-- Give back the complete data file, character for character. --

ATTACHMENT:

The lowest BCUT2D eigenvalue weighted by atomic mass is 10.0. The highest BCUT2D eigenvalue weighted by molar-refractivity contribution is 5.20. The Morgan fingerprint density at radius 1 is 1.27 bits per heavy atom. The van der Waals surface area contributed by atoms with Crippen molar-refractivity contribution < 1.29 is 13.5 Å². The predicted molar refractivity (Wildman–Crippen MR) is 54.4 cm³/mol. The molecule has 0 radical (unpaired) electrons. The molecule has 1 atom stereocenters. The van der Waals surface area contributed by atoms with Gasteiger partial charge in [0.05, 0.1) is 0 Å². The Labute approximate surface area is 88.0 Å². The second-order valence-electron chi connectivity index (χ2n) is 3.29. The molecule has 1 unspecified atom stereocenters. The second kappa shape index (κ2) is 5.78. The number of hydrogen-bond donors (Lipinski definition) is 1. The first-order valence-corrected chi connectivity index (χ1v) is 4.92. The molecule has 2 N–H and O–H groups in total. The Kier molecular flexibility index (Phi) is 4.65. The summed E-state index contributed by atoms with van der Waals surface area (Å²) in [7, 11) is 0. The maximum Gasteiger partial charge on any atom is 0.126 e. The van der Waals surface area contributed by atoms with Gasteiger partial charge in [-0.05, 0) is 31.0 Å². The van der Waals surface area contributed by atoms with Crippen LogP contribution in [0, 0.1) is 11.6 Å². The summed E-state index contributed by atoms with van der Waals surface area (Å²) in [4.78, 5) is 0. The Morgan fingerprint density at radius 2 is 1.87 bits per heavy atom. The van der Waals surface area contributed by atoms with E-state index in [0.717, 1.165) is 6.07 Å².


The lowest BCUT2D eigenvalue weighted by atomic mass is 10.0. The highest BCUT2D eigenvalue weighted by molar-refractivity contribution is 5.20. The Morgan fingerprint density at radius 1 is 1.27 bits per heavy atom. The van der Waals surface area contributed by atoms with Crippen molar-refractivity contribution < 1.29 is 13.5 Å². The predicted molar refractivity (Wildman–Crippen MR) is 54.4 cm³/mol. The molecule has 0 radical (unpaired) electrons. The molecule has 1 atom stereocenters. The van der Waals surface area contributed by atoms with Gasteiger partial charge in [0.05, 0.1) is 0 Å². The Labute approximate surface area is 88.0 Å². The second-order valence-electron chi connectivity index (χ2n) is 3.29. The molecule has 1 unspecified atom stereocenters. The second kappa shape index (κ2) is 5.78. The number of hydrogen-bond donors (Lipinski definition) is 1. The first-order valence-corrected chi connectivity index (χ1v) is 4.92. The molecule has 2 N–H and O–H groups in total. The Kier molecular flexibility index (Phi) is 4.65. The summed E-state index contributed by atoms with van der Waals surface area (Å²) in [7, 11) is 0. The maximum Gasteiger partial charge on any atom is 0.126 e. The van der Waals surface area contributed by atoms with Gasteiger partial charge in [-0.05, 0) is 31.0 Å². The van der Waals surface area contributed by atoms with Crippen LogP contribution in [0, 0.1) is 11.6 Å². The summed E-state index contributed by atoms with van der Waals surface area (Å²) in [4.78, 5) is 0. The Morgan fingerprint density at radius 2 is 1.87 bits per heavy atom. The van der Waals surface area contributed by atoms with E-state index in [0.717, 1.165) is 6.07 Å².